Astronomers in New Zealand have spotted the first activity on the mega comet C/2014 UN271, perhaps the most massive comet discovered in recorded history.
The experts saw signs of a coma, a zone of spreading of gas and dust, spreading on June 22, marking the first time they had seen it as an active comet since it was first spotted by the Dark Energy Survey.
The image (above) shows C/2014 UN271 at a distance of roughly 19 astronomical units (AU) from the sun. One AU is roughly 93 million miles, or the distance between the Earth and the sun.
The giant object, which measures between 62 and 230 miles wide and is almost the size of a small dwarf planet, could be roughly 1,000 times the size of a normal comet.
It may also be the most massive comet found in recorded history, though some have pointed out that Comet Sarabat, which is more than 513,000 miles wide, is larger.
The image was taken by the Las Cumbres Observatory (LCO) 1-meter telescopes hosted at the South African Astronomical Observatory were available on June 23 at midnight EDT (0400 GMT).
The activity discovery was largely due to the astronomers were in the right time zone at the right time.
‘Since we’re a team-based all around the world, it just happened that it was my afternoon, while the other folks were asleep,‘ said Dr. Michele Bannister at New Zealand’s University of Canterbury, in a statement. ‘The first image had the comet obscured by a satellite streak and my heart sank. But then the others were clear enough and gosh: there it was, definitely a beautiful little fuzzy dot, not at all crisp like its neighboring stars!‘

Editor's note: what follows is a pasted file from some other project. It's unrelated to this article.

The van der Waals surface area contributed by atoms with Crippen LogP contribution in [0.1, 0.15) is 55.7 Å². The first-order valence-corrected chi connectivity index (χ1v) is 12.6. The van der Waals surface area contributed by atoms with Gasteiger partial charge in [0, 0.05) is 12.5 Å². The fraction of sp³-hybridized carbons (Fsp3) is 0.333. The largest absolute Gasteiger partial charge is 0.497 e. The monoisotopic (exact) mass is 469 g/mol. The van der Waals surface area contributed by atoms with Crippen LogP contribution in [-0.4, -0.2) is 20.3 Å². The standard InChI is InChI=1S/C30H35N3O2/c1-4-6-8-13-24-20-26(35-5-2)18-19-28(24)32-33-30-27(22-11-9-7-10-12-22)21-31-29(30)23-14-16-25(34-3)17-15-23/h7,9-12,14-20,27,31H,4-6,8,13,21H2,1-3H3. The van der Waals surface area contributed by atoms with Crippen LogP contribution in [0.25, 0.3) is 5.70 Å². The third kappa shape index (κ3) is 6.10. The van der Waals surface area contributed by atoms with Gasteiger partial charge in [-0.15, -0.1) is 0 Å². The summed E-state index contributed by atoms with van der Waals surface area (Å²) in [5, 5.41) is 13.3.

However, it will not become naked-eye bright, astronomers say and ‘it will remain a telescopic object because its closest distance to the sun will still be beyond Saturn.‘
In 2031, scientists predict C/2014 UN271 will be the same distance from the sun as Saturn is, which will be its closet approach to Earth for the first time in about 600,000 years.
Data shows the object traveled seven AU in just the past year, which would put it within 10.9 AU of the sun by 2031.
Citizen astronomer Sam Deen calculates that 2014 UN271 would, at best, be as bright as Pluto in the night sky, but more likely it’ll reach the brightness of Pluto’s moon Charon.
The LCO has created an anticipated viewing schedule of C/2014 UN271, giving its global network of telescopes a ‘rapid response’ of a new event on the comet ‘within 15 minutes of an alert,’ the statement added.
LCO staff scientist Tim Lister said there are other global projects besides the LCO Outbursting Objects Key (LOOK) Project that are closely watching C/2014 UN271.
‘There are now a large number of surveys, such as the Zwicky Transient Facility and the upcoming Vera C. Rubin Observatory, that are monitoring parts of the sky every night,‘ Lister said. ‘These surveys can provide alerts if one of the comets changes brightness suddenly and then we can trigger the robotic telescopes of LCO to get us more detailed data and a longer look at the changing comet while the survey moves onto other areas of the sky.‘